In his comments, Jeremy has addressed some of the concerns I raised in my piece, but did not address the well-established inefficiencies and structural flaws in the multi-billion title insurance industry.
Jeremy wrote, “A homeowner’s title insurance protects the owner for as long as they or their heirs on the property. And only need to be paid for once.”
- Why then was my $625 title insurance fee necessary on my refinance? Chain-of-title, the major service provided by title insurance, was previously established in my case. A Lexis search would have turned up a lien or a judgment. Interestingly, though, according to CTLA’s Title Wizard, I would have paid LESS in title insurance if I had purchased my home instead of refinancing it.
- How does ALTA explain the findings of “reverse competition” in the mortgage industry that date back to the 1980 Peat Marwick study for HUD? (Also see Consumer Federation of America, 2006 testimony before Congress; California insurance commission study on title insurance)
- If title insurance is performing a valuable service and the “preventive measures” are keeping the title insurance industry’s loss ratio low as Jeremy suggests, why weren’t these savings passed along to me and others in the form of lower fees? Are title insurers colluding to keep prices high?
- How is it that only one company, Entitle Direct, markets title insurance directly to consumers and, as a result, is able to offer me and many other the same service for 35 percent less? Why does Entitle Direct have such a small share of the industry? Am I a customer or merely a fee payer?
- Why shouldn’t California copy Iowa and just put an end to the title insurance racket?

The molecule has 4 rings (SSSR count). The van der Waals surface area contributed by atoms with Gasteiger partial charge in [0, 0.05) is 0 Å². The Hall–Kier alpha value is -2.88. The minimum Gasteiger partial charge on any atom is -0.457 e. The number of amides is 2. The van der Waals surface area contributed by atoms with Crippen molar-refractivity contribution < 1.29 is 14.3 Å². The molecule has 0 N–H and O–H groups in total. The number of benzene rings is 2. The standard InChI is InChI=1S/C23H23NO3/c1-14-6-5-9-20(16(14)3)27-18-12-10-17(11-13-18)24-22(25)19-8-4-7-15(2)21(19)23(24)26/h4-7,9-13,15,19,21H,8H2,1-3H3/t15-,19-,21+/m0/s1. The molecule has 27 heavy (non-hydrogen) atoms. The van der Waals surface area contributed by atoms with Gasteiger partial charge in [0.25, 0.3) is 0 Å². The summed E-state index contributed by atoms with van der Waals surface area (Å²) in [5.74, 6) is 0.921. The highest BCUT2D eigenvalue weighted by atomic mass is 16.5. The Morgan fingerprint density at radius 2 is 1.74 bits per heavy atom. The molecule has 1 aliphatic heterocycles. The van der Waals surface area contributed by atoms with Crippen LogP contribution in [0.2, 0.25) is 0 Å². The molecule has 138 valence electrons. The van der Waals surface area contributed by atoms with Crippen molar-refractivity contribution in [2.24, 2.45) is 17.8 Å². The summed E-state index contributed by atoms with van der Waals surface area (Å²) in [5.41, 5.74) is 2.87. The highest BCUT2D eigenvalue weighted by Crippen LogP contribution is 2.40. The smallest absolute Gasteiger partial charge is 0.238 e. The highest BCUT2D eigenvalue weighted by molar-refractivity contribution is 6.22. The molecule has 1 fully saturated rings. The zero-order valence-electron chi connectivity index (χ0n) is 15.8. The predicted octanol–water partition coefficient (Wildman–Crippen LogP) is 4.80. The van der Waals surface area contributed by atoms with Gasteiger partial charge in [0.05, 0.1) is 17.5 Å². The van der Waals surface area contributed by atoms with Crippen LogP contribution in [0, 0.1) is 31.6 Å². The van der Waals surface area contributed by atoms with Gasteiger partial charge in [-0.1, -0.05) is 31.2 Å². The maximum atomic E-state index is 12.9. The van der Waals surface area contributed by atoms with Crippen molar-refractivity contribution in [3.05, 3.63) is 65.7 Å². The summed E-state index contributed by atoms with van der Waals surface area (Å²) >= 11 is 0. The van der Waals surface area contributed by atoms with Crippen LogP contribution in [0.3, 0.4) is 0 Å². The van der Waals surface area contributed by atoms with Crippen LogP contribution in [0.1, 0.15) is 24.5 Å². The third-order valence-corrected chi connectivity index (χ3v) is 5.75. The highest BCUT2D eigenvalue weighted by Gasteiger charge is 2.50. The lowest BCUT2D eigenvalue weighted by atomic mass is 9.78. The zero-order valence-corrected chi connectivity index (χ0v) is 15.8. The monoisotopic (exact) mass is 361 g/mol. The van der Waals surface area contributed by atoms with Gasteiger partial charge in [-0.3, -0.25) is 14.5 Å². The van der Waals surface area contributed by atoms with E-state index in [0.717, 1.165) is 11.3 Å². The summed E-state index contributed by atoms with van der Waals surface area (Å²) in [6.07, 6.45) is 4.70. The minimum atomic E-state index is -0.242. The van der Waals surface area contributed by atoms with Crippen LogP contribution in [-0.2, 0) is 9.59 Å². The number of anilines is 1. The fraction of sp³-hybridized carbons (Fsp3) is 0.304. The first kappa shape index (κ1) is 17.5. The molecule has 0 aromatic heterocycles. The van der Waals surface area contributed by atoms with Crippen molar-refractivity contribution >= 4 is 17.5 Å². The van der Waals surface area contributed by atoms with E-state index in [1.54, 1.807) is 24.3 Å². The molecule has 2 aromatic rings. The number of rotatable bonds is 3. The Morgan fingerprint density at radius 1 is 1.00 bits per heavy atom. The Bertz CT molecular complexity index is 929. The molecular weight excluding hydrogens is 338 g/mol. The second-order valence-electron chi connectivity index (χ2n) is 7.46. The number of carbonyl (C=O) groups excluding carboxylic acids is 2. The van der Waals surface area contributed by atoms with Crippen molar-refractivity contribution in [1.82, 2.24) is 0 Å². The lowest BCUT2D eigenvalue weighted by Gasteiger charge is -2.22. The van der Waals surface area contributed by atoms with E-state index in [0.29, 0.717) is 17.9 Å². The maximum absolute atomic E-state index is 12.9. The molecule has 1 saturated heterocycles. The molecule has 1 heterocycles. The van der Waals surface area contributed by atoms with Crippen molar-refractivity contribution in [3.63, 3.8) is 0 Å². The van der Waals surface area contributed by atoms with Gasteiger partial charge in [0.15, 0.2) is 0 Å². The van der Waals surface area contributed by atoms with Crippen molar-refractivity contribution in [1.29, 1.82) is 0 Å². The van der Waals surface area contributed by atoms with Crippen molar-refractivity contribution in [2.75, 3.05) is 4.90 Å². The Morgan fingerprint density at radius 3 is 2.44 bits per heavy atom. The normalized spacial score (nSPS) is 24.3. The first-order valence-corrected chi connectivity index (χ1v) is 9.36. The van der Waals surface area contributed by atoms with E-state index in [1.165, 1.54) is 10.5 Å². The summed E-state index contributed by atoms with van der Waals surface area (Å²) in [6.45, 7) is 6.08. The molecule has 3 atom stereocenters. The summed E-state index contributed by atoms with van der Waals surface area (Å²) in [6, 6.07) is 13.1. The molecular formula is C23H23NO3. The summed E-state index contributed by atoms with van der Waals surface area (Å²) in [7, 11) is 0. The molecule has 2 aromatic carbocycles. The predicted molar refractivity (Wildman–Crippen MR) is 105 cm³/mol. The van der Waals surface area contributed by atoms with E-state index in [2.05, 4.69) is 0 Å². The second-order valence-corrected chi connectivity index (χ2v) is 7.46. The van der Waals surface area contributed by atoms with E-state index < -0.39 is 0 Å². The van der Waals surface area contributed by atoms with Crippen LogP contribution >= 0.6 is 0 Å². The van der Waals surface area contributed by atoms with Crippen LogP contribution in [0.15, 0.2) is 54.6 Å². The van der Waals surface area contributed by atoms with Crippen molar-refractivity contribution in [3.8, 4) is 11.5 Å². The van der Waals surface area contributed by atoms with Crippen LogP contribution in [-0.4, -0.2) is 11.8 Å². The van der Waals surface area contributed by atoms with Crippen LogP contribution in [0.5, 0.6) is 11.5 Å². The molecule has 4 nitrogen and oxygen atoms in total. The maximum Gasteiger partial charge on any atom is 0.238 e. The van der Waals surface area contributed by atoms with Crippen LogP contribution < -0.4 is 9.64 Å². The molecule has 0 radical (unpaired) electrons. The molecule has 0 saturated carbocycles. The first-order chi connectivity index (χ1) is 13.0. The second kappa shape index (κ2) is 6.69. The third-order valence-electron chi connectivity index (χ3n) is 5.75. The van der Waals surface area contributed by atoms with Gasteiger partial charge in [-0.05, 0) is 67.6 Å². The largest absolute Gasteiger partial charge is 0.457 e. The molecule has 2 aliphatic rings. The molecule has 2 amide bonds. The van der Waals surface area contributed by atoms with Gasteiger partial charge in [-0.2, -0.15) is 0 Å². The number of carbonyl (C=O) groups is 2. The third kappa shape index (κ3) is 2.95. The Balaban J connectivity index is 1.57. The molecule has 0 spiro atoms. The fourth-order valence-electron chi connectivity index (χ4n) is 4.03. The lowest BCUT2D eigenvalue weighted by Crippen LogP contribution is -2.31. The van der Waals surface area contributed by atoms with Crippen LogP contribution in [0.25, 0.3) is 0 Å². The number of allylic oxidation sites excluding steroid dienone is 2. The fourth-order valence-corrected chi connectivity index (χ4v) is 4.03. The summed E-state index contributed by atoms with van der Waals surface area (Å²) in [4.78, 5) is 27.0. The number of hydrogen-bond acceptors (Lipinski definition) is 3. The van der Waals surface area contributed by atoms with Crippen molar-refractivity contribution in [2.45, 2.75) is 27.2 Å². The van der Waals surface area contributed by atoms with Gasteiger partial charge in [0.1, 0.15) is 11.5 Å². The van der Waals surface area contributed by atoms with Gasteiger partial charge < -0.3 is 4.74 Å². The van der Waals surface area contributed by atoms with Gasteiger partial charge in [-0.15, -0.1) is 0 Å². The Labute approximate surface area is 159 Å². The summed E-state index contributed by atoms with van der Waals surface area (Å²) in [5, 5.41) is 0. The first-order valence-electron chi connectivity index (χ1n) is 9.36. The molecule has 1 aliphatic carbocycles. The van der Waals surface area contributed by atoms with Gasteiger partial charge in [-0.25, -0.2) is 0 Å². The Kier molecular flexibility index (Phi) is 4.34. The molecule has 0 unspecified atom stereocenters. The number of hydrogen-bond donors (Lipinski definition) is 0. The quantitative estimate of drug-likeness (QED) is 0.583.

Curious to hear the answers.
Tagged with: title insurance
San Diego’s housing market may have much further to fall.
So says a new report from the NY Federal Reserve that calculates how many homeowners will become renters over the next few years.
In San Diego, 16 percent of homeowners will become renters, according to the study
This measure assumes that homeowners who owe more than their homes are worth — i.e. negative equity — are in effect renters.
Since the homeownership gap reflects the extent of negative equity in the housing market, it is also a gauge of the potential downward pressure on the offcial homeownership rate. Assuming that house prices do not appreciate over the next several years, negative equity households will very likely convert to renters when they move out of their current homes because they will be unable to save enough to cover the negative equity, the transaction costs of selling their existing home, and a down payment on another home. As these transitions from owning to renting take place, the homeownership gap will narrow, with the offcial homeownership rate dropping toward the effective rate.
Consider, for example, that the Case-Shiller-based effective homeownership rates for … Detroit, New York City, San Diego, and San Francisco are all under 50 percent. That is, the median household in these areas is in a negative equity position and no longer has strong financial incentives to behave as an owner. While the effects will vary with the distribution of negative equity households across the municipalities within these metro areas, a high share of these households could result in reduced maintenance of the housing stock, an increased risk of housing vacancies, and less stable neighborhoods over time—developments that could have repercussions for local law enforcement. Moreover, the predominance of “non-homeowners” in these metropolitan areas could lead to a decline in citizen participation in local affairs, with a concomitant loss of vigilance over the quality and ef?ciency of public services and institutions.